Most non-smokers are very good at smelling cigarette odor on people who smoke. Cologne probably won't hide the smell unless a lot was used.
Cologne can be another problem all together because fitness trainers need to keep it to a minimum. Not only can one person's good smell be another person's bad smell, but there is also the fact that cologne use might aggravate asthma.
Tip. Some people with asthma are so sensitive that lingering cigarette order can also trigger an asthma attack!
Smokers also sometimes have yellow fingers and bad breath – other things that non-smokers will pick up on. If they ask the trainer “do you smoke,” how do you respond?
- If you lie and say no, they will know your lying
- If you say yes, they may look for another personal trainer (unless they smoke themselves, which is unlikely)
- If you say “I'm trying to quit” that can work for a while, but you better be prepared to quit, because the client will keep asking about it until you do quit.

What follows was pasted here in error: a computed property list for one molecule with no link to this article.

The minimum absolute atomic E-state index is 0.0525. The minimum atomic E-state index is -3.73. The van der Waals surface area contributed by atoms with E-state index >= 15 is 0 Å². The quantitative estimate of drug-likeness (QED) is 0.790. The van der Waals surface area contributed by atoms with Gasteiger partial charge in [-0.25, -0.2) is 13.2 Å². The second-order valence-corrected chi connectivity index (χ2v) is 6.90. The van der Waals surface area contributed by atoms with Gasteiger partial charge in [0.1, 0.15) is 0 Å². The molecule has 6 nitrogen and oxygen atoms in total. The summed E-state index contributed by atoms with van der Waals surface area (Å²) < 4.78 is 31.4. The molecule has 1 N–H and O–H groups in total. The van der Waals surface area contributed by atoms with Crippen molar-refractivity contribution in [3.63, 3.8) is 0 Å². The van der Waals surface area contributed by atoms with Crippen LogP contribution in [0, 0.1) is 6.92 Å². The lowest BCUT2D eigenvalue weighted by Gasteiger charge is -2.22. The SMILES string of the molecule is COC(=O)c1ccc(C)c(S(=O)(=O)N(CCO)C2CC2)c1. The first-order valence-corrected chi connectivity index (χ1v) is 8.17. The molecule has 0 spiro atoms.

The bottom line to this is sure, personal trainers can smoke, but they will probably have to a LOT work harder to get clients and keep clients ―and they will have to be prepared for rejection―and yes, discrimination ―by non smokers.
I'm not kidding. This discrimination is real. It will impact how much money you can make.
Vaping Doesn't Work Either
Many people have switched from smoking to vaping. I'm sorry to tell you this but vaping is not safer than smoking. If you are a personal trainer and your clients see you vaping, you will face the same discrimination as if you smoked. Don't believe me, tell your clients you like to vape and watch how they look at you.
So, Can Personal Trainers Smoke? Yes Or No?
If you are thinking about being a personal trainer and you smoke, instead of listening to some dumb gym manager who fills your head with ideas of how much money you can make, think about whether you are willing to do what it takes to be a successful. For smokers, the path to success will be much easier if you quit. I suggest you either quit now or make a really good effort to quit, before you start training people.